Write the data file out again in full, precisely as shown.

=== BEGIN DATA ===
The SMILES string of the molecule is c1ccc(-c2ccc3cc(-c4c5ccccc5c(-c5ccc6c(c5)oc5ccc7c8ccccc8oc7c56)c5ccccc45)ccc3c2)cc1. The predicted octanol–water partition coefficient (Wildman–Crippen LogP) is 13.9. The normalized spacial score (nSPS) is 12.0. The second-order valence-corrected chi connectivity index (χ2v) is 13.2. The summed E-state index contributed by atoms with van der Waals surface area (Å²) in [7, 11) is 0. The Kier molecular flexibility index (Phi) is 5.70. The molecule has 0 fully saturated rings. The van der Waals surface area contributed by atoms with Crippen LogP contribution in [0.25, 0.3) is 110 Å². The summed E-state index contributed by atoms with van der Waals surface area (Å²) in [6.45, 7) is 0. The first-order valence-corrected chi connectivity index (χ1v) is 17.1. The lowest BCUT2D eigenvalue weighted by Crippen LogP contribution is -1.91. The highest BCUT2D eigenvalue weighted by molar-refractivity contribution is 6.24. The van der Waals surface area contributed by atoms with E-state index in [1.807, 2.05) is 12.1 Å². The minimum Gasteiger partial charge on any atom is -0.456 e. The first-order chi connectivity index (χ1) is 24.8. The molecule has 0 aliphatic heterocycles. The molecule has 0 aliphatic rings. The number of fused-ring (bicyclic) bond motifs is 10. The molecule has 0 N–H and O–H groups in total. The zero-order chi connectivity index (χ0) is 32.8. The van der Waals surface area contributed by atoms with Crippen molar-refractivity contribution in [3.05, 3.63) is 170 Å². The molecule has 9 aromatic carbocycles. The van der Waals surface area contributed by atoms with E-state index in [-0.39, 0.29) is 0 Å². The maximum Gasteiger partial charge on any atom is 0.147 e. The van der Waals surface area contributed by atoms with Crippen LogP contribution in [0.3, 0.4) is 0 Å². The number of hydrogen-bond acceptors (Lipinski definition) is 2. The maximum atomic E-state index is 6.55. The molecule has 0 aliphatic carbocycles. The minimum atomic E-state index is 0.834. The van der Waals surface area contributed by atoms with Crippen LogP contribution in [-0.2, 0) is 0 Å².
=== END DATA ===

The SMILES string of the molecule is c1ccc(-c2ccc3cc(-c4c5ccccc5c(-c5ccc6c(c5)oc5ccc7c8ccccc8oc7c56)c5ccccc45)ccc3c2)cc1. The predicted octanol–water partition coefficient (Wildman–Crippen LogP) is 13.9. The normalized spacial score (nSPS) is 12.0. The second-order valence-corrected chi connectivity index (χ2v) is 13.2. The summed E-state index contributed by atoms with van der Waals surface area (Å²) in [7, 11) is 0. The Kier molecular flexibility index (Phi) is 5.70. The molecule has 0 fully saturated rings. The van der Waals surface area contributed by atoms with Crippen LogP contribution in [0.25, 0.3) is 110 Å². The summed E-state index contributed by atoms with van der Waals surface area (Å²) in [6.45, 7) is 0. The first-order valence-corrected chi connectivity index (χ1v) is 17.1. The lowest BCUT2D eigenvalue weighted by Crippen LogP contribution is -1.91. The highest BCUT2D eigenvalue weighted by molar-refractivity contribution is 6.24. The van der Waals surface area contributed by atoms with E-state index in [1.807, 2.05) is 12.1 Å². The minimum Gasteiger partial charge on any atom is -0.456 e. The first-order chi connectivity index (χ1) is 24.8. The molecule has 0 aliphatic heterocycles. The molecule has 0 aliphatic rings. The number of fused-ring (bicyclic) bond motifs is 10. The molecule has 0 N–H and O–H groups in total. The zero-order chi connectivity index (χ0) is 32.8. The van der Waals surface area contributed by atoms with Crippen molar-refractivity contribution in [3.05, 3.63) is 170 Å². The molecule has 9 aromatic carbocycles. The van der Waals surface area contributed by atoms with E-state index in [-0.39, 0.29) is 0 Å². The maximum Gasteiger partial charge on any atom is 0.147 e. The van der Waals surface area contributed by atoms with Crippen LogP contribution in [0.3, 0.4) is 0 Å². The number of hydrogen-bond acceptors (Lipinski definition) is 2. The maximum atomic E-state index is 6.55. The molecule has 0 aliphatic carbocycles. The minimum atomic E-state index is 0.834. The van der Waals surface area contributed by atoms with Crippen LogP contribution in [-0.2, 0) is 0 Å².